When I was a kid, I went through a period of being fascinated by nuclear war and its aftermath. Perhaps it was because there were still yellow and black fallout signs littered around my elementary school? Anyway, I checked out many books (titles now forgotten), both fiction and non-fiction, predicting what the world would be like if we all knocked one another off. Unsurprisingly, these books resulted in a lot of sleepless nights for a ten year-old.
In light of my childhood obsession (and concomitant sleeplessness), it's not shocking that I put off reading Cormac McCarthy's The Road for so long. A man and his son plod through the endless ruin of an apocalyptic world littered with exactly the horrors that kept me awake: gray snow, corpses, wracking coughs that shudder up blood, and an utter lack of sun. The family of two has no hope, and no reason to believe that things will be any better through the mountains and on the southern coast, which is where they're headed. All they have is their love and the man's need to keep his son alive.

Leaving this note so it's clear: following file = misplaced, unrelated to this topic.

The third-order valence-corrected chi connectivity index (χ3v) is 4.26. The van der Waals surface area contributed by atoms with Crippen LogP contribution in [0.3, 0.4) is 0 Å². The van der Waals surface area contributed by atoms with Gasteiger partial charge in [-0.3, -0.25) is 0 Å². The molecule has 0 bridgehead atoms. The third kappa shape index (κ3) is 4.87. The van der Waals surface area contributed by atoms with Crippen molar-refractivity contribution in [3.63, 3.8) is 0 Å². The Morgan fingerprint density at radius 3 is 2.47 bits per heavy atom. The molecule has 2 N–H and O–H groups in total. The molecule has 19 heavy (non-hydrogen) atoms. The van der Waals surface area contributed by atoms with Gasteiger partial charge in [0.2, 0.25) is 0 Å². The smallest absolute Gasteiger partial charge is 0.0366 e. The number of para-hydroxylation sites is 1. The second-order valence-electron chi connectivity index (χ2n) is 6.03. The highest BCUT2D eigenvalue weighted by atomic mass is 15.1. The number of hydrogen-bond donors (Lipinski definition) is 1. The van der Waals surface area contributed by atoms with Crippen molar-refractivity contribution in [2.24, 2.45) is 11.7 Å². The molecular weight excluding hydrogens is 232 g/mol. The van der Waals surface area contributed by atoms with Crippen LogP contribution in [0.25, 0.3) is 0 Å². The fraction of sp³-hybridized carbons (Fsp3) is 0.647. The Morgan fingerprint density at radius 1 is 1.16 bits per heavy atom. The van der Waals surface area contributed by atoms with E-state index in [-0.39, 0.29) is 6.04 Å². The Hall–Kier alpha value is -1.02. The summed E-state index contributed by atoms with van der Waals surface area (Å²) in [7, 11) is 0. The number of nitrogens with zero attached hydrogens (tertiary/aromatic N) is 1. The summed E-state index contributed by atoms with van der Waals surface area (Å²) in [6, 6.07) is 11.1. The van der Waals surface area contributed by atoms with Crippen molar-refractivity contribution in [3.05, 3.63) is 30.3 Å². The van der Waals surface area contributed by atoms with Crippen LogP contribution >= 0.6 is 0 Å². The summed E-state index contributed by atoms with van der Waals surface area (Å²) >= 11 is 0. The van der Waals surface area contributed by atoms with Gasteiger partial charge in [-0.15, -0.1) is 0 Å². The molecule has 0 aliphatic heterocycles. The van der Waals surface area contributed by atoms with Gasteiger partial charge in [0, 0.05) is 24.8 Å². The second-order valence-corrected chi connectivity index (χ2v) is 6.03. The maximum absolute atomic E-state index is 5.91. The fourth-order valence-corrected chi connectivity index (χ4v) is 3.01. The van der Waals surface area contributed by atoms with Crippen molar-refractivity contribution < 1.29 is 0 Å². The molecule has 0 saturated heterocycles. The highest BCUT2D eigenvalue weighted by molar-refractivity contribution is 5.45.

The writing is as bleak as the story I've outlined. The novel is short and bereft of any unnecessary words or punctuation. Even so, the language is gorgeous, evocative, and powerful in its spareness:
"No lists of things to be done. The day providential to itself. The hour. There is no later. This is later. All things of grace and beauty such that one holds them to one's heart have a common provenance in pain. Their birth in grief and ashes. So, he whispered to the sleeping boy, I have you."
-- p. 54
Like Beckett, McCarthy somehow manages to imbue all of this despair with the possibility of redemption, even in The Road's most frightening, sad moments. If all of this isn't enough to make you start reading, The Road is being made into a film starring Viggo Mortensen -- so if you read it now, you'll be ahead of the curve.